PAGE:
“…I may start with the same message but I don’t say it the same – to different people or in different environments…”
“…It’s best when the audience is working as hard as we are to make the event happen…”
“…The main thing is that I play honestly and from my heart, and I feel that the audience will recognize this, regardless of who they are…”
“…Different venues create unique situations in music…”
“When I play solo, I prefer a concert hall…”
My musical education began at the Westport School of Music, where as a preschooler I was taught the basics of major and minor scales, and began piano lessons. I recall we were rewarded often with candy. The next most important influence in my musical education was the Bernstein Young People’s Concerts. Only now do I realize how much I took from those programs, which opened a window to a much larger world.
Also I recall a school trip to a Saturday matinee of Carmen at the Met. I misbehaved and had to be put out in the hall.
Nonetheless, my training was lovingly supervised by public school teachers and private teachers, such as Frank Brieff on viola. These things remain in my memory, and in my music-making.
“I was taught the importance of creativity and individual expression early in life…”
Founder, Conductor and Artistic Director of the Eos Orchestra
“My musical education began at the Westport School of Music, where as a preschooler I was taught the basics of major and minor scales…”
Director of Artist Management, Fine Arts Management
“…At college, I learned about music, not in the classroom, but in the dormitory…”
“…Occasional music classes during my first college attempt only cemented my bad feelings towards a stilted and stifling approach to music…”
Composer and Director of the Sospeso Ensemble
“…I’ll always feel uneducated-learning is an ongoing process…”
Frank J. Oteri
Photo by Melissa Richard
Ten years ago I was a high school teacher in the New York City Public School System and since then, I have often described that experience as “my version of time in the peace corps.” It was simultaneously life affirming and extraordinarily frustrating. It was life affirming, because like few activities in today’s world, through teaching you can actually see first hand how you make a difference in others lives. Frustrating because you realize there is so much that needs to be done that no individual can ever accomplish.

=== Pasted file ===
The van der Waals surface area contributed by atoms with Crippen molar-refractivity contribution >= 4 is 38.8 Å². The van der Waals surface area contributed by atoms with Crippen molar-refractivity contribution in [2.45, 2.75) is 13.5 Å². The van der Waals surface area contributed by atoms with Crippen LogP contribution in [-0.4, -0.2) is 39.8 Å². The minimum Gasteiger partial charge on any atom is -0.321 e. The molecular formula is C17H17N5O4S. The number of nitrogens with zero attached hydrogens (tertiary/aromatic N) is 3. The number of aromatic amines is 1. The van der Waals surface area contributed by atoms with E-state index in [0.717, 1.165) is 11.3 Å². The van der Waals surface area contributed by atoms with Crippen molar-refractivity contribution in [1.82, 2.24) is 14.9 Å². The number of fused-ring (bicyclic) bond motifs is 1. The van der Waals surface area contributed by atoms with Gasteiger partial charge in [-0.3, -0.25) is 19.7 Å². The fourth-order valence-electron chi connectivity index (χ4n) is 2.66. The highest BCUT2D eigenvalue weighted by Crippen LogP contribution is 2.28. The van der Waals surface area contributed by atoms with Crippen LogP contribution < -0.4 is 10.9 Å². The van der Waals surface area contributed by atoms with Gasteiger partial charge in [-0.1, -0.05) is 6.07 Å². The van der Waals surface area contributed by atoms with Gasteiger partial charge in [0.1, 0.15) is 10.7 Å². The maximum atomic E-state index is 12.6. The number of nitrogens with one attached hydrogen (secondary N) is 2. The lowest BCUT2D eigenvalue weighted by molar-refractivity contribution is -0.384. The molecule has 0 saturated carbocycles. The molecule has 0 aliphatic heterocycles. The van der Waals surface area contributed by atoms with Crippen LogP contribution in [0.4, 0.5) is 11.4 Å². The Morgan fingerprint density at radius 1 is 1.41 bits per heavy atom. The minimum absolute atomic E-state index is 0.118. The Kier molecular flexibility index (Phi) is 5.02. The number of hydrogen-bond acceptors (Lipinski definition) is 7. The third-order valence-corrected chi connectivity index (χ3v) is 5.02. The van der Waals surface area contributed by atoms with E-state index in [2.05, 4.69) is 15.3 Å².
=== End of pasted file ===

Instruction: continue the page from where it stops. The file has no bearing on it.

People have said the classroom is a microcosm of society so many times that it has become a cliché. But like most clichés, the message rings true and is all too often ignored. Just as ignorance is blamed for many of the problems in the world today, the charge of ignorance is also frequently evoked to explain the problems facing the development of audience for classical music and new American music in particular. People looking at the crises facing the world today might counter that the cause of new American music is ultimately a low priority, but an appreciation and involvement in the music of our time and place can be an excellent way to channel a variety of important intellectual and social skills that can advance citizenship and a sense of purpose.
That is why we have decided to devote the December issue of NewMusicBox to education and new American music. We went to the home of Maxine Greene, one of the world’s most important proponents of arts in education, and were joined there by Hollis Headrick, Executive Director of the Center for Arts in Education, Polly Kahn, Director of Education for the New York Philharmonic, and Richard Kessler, Executive Director of the American Music Center to talk about how arts education can be better served by new American music and how new American music can be better served by arts education. We’ve asked Stefan Weisman to compile a “hyper-history” of the treatment of new American music in the nation’s top music conservatories. We’ve asked Jonathan Sheffer, Annie Gosfield, Elliott Sharp, Joshua Cody and Amy Rhodes how their educations effected their attitudes about music, and we’d like to know what you think about students learning to read and perform music in school.